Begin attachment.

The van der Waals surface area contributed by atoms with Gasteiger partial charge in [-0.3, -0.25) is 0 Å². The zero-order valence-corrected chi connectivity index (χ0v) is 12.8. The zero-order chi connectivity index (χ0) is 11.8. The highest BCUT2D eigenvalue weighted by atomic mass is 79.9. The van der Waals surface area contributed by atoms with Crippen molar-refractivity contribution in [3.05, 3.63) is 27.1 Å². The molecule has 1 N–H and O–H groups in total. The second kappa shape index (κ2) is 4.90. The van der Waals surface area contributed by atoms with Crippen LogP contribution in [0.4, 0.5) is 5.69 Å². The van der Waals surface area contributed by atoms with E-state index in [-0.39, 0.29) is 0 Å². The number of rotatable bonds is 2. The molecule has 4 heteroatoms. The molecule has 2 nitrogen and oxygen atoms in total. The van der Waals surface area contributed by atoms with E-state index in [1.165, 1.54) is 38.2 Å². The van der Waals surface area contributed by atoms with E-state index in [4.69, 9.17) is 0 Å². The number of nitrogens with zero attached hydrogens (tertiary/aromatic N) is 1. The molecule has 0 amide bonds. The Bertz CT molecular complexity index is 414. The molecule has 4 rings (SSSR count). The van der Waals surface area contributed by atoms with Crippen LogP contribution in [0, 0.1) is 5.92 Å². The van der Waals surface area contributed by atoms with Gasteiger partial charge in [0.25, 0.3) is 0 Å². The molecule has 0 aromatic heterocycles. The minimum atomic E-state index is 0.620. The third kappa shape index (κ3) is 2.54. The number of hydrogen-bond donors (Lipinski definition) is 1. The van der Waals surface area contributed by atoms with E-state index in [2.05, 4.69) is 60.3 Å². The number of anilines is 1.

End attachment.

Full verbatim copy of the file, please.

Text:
The van der Waals surface area contributed by atoms with Gasteiger partial charge in [-0.3, -0.25) is 0 Å². The zero-order valence-corrected chi connectivity index (χ0v) is 12.8. The zero-order chi connectivity index (χ0) is 11.8. The highest BCUT2D eigenvalue weighted by atomic mass is 79.9. The van der Waals surface area contributed by atoms with Crippen molar-refractivity contribution in [3.05, 3.63) is 27.1 Å². The molecule has 1 N–H and O–H groups in total. The second kappa shape index (κ2) is 4.90. The van der Waals surface area contributed by atoms with Crippen LogP contribution in [0.4, 0.5) is 5.69 Å². The van der Waals surface area contributed by atoms with E-state index in [-0.39, 0.29) is 0 Å². The number of rotatable bonds is 2. The molecule has 4 heteroatoms. The molecule has 2 nitrogen and oxygen atoms in total. The van der Waals surface area contributed by atoms with E-state index in [1.165, 1.54) is 38.2 Å². The van der Waals surface area contributed by atoms with E-state index in [4.69, 9.17) is 0 Å². The number of nitrogens with zero attached hydrogens (tertiary/aromatic N) is 1. The molecule has 0 amide bonds. The Bertz CT molecular complexity index is 414. The molecule has 4 rings (SSSR count). The van der Waals surface area contributed by atoms with Crippen LogP contribution in [0, 0.1) is 5.92 Å². The van der Waals surface area contributed by atoms with Gasteiger partial charge in [0.25, 0.3) is 0 Å². The molecule has 0 aromatic heterocycles. The minimum atomic E-state index is 0.620. The third kappa shape index (κ3) is 2.54. The number of hydrogen-bond donors (Lipinski definition) is 1. The van der Waals surface area contributed by atoms with E-state index in [2.05, 4.69) is 60.3 Å². The number of anilines is 1.